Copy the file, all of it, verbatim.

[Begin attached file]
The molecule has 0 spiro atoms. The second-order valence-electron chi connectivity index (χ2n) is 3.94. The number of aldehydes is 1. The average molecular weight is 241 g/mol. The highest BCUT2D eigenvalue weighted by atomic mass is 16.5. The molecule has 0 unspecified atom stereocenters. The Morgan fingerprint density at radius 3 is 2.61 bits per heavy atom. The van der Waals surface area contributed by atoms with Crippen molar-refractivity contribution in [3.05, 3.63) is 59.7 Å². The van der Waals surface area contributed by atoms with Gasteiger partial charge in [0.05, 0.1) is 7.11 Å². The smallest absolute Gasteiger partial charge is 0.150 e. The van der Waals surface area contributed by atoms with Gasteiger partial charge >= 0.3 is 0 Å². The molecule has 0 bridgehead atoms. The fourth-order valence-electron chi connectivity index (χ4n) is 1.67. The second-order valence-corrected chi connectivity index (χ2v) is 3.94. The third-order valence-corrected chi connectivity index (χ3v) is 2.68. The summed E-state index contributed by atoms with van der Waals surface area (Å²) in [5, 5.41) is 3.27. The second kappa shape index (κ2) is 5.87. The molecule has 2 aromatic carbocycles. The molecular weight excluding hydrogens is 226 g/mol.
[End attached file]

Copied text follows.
The molecule has 0 spiro atoms. The second-order valence-electron chi connectivity index (χ2n) is 3.94. The number of aldehydes is 1. The average molecular weight is 241 g/mol. The highest BCUT2D eigenvalue weighted by atomic mass is 16.5. The molecule has 0 unspecified atom stereocenters. The Morgan fingerprint density at radius 3 is 2.61 bits per heavy atom. The van der Waals surface area contributed by atoms with Crippen molar-refractivity contribution in [3.05, 3.63) is 59.7 Å². The van der Waals surface area contributed by atoms with Gasteiger partial charge in [0.05, 0.1) is 7.11 Å². The smallest absolute Gasteiger partial charge is 0.150 e. The van der Waals surface area contributed by atoms with Gasteiger partial charge >= 0.3 is 0 Å². The molecule has 0 bridgehead atoms. The fourth-order valence-electron chi connectivity index (χ4n) is 1.67. The second-order valence-corrected chi connectivity index (χ2v) is 3.94. The third-order valence-corrected chi connectivity index (χ3v) is 2.68. The summed E-state index contributed by atoms with van der Waals surface area (Å²) in [5, 5.41) is 3.27. The second kappa shape index (κ2) is 5.87. The molecule has 2 aromatic carbocycles. The molecular weight excluding hydrogens is 226 g/mol.